LSBU at the heart of Southwark St. George’s Day Festival Celebrations
17 April 2015
London South Bank University (LSBU)'s engagement with civic life in Southwark continues with the university's participation in the St. George in Southwark Festival 2015, a community celebration of St. George's Day to be held at the church of St-George-the-Martyr, Borough High Street, on 23 April.
The St. George in Southwark Festival celebrates the legend of St. George from a multi-faith perspective and unites Southwark's diverse community in a programme of free events for the public.
This year's festival co-ordination is led by BA Arts and Festival Management student Andrea Smith. Andrea's work for the festival is an industry placement embedded in her LSBU course, designed to teach students valuable practical and professional skills demanded by employers. Throughout the project Andrea has been supported by Reverend Jonathan Sedgwick, LSBU Chaplain and Priest-in-Charge of St-George-the-Martyr, and other festival partners, including Southwark Council, Borough Market and the Blackfriars Settlement charity.
The Mayor of Southwark, Councillor Sunil Chopra, and faith and community leaders in the borough will be welcomed to the festival, which includes a performance by Chinese Dragon dancers from LSBU's Confucius Institute. Other events include a theatrical interpretation of the legend of St. George and the Dragon by the Lion's Part theatre company as well as an address from the former Home Secretary David Blunkett, on the subject of contemporary English identity. The occasion additionally marks the launch of St. George's Community Café for which refreshments have been contributed by LSBU's National Bakery School. The event will also be stewarded by LSBU Student Ambassadors.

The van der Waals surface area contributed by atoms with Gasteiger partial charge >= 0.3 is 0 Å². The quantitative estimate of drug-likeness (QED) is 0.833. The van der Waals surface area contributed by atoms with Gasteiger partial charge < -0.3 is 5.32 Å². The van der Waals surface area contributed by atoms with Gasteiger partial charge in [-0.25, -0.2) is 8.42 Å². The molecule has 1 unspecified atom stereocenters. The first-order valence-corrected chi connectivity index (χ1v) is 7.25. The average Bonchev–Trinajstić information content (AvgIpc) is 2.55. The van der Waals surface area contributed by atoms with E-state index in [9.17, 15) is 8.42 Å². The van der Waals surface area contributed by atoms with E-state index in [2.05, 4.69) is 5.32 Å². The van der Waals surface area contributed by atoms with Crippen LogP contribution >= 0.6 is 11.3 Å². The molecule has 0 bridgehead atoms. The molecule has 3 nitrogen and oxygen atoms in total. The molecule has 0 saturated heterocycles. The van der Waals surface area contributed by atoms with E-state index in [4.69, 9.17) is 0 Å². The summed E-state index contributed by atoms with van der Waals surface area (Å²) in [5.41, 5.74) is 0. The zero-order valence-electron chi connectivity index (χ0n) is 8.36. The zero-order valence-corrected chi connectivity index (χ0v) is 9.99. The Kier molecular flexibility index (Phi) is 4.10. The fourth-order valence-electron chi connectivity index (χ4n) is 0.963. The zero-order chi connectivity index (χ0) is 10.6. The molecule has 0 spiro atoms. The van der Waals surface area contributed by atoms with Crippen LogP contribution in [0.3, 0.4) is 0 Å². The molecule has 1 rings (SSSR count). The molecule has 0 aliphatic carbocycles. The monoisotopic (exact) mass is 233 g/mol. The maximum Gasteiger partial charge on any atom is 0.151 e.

Andrea Smith reflects on her experience of the project to date: "One of the great things about studying at LSBU is its location at the heart of London's creative community. Working on the St. George in Southwark Festival has brought me into contact with many inspiring people in the industry and has given me a really good understanding of how culture and the arts can be applied in a community-programming context. It's also been great to explore how a historical tradition like that of the legend of St. George can be made relevant to audiences today."